Abigail Pogrebin (Media Object Resized)

Abigail Pogrebin On Her Jewish Year

Abigail Pogrebin was Jewish, but not that Jewish. That is, like many Jews she knew, she expressed her religion more through culture than through traditional practice. A few years ago, Pogrebin started wondering whether she was missing out on something important and decided to find out by celebrating eighteen Jewish holidays in twelve months.

What resulted was My Jewish Year.

"Stone Butch Blues," by Leslie Feinberg

Queer History and Stone Butch Blues

Two years ago to the month, I read Stone Butch Blues for the first time. Leslie Feinberg had made previous appearances in my life, distant traces of hir legacy filtering through references in other books and news of hir death months prior, but it wasn’t until May/June 2015 that I finally sank into Feinberg’s oeuvre and felt the force of hir most famous book.

The Beautiful Possible Book Cover

The Beautiful Possible: An Interview with Amy Gottlieb

In The Beautiful Possible, Amy Gottlieb traces the lives of rabbis and spiritual seekers who are connected in an intricate web of love and secrets, following them from the ashrams of India to the suburbs of 1950s America. JWA sat down with Gottlieb to discuss how she came to write her first novel, the influence of poetry, and how characters can surprise you.

Topics: Fiction
Clara Lemlich in a Shirtwaist, circa 1910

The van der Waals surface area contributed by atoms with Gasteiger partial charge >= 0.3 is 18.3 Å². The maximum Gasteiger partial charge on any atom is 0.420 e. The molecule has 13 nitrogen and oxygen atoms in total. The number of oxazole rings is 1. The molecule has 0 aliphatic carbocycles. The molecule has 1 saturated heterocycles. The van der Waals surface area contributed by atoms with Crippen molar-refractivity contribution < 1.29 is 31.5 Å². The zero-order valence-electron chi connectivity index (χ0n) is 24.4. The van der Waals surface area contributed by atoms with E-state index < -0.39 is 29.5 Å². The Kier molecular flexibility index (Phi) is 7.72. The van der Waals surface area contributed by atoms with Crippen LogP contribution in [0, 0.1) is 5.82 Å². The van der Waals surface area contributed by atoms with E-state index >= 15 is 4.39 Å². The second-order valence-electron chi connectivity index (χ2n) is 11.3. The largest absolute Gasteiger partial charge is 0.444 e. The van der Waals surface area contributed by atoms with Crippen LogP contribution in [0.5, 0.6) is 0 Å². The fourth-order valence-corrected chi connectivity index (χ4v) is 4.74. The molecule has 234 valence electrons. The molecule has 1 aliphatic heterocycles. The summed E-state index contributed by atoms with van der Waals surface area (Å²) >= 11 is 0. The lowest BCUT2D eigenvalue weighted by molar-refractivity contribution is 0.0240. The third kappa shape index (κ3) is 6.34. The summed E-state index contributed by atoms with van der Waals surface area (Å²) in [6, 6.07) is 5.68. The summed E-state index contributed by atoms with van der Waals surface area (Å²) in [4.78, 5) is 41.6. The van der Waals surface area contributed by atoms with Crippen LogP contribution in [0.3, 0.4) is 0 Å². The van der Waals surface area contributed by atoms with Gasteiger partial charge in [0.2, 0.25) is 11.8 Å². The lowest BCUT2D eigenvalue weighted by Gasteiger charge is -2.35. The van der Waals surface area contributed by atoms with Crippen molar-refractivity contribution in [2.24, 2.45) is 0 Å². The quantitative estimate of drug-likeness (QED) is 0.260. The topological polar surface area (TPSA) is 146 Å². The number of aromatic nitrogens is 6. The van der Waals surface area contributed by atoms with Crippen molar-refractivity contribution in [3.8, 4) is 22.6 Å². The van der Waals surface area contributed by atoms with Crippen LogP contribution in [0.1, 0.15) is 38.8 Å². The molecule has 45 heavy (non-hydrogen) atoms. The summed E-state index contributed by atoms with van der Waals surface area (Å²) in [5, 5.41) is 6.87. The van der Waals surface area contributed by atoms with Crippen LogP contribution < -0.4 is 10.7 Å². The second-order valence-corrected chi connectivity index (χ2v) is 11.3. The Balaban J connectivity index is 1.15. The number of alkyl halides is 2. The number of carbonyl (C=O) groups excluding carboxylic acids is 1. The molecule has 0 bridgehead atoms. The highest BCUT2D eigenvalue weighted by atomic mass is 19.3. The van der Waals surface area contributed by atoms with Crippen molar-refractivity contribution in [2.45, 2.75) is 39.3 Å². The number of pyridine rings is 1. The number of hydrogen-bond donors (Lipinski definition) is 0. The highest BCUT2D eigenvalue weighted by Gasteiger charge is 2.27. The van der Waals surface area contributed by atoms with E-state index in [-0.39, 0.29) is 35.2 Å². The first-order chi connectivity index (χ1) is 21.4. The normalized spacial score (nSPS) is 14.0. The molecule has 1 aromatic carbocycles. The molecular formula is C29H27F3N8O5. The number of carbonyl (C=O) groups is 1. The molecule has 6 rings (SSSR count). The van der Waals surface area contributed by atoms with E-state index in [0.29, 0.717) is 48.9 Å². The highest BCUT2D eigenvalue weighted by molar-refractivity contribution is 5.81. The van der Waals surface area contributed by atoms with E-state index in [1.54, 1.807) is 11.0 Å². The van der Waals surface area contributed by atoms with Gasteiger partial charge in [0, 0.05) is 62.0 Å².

Writing a Revolutionary

Authors are often asked about the inspiration behind their books. Usually, that question is a tricky one to answer. But in the case of my historical novel for young adults, Audacity, it’s easy. The life of labor activist Clara Lemlich was all the inspiration I needed.

Topics: Labor, Poetry
Rebecca Traister with All the Single Ladies

Video Interview with Rebecca Traister

Rebecca Traister talks to JWA about her book, All The Single Ladies.
Topics: Non-Fiction
Imperial Wife, Irina Reyn Composite Photo

Powerful Wives, Then and Now

I did not set out to write a historical or timely novel but I do think The Imperial Wife proved to be both. Ironically, it was only by looking back at eighteenth-century Russia, during the time of the fascinating ruler Catherine the Great, that I was able to think more deeply about the challenges facing contemporary women in America.

Topics: Fiction
A Bintel Brief Main Image

A Bintel Brief: An Interview with Liana Finck

How many ways can you tell a story? To tell hers, artist and graphic novelist Liana Finck combines history, humor, and art in her book, A Bintel Brief: Love and Longing in Old New York. Inspired by the questions, fears, and uncertainties of turn-of-the-century Jewish immigrants, Finck lovingly adapts and presents several letters from the Bintel Brief advice column of the Yiddish newspaper, The Forward.

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How to cite this page

Jewish Women's Archive. "Bookish Content." (Viewed on January 19, 2019) <https://jwa.org/programs/bookclub/bookish-content>.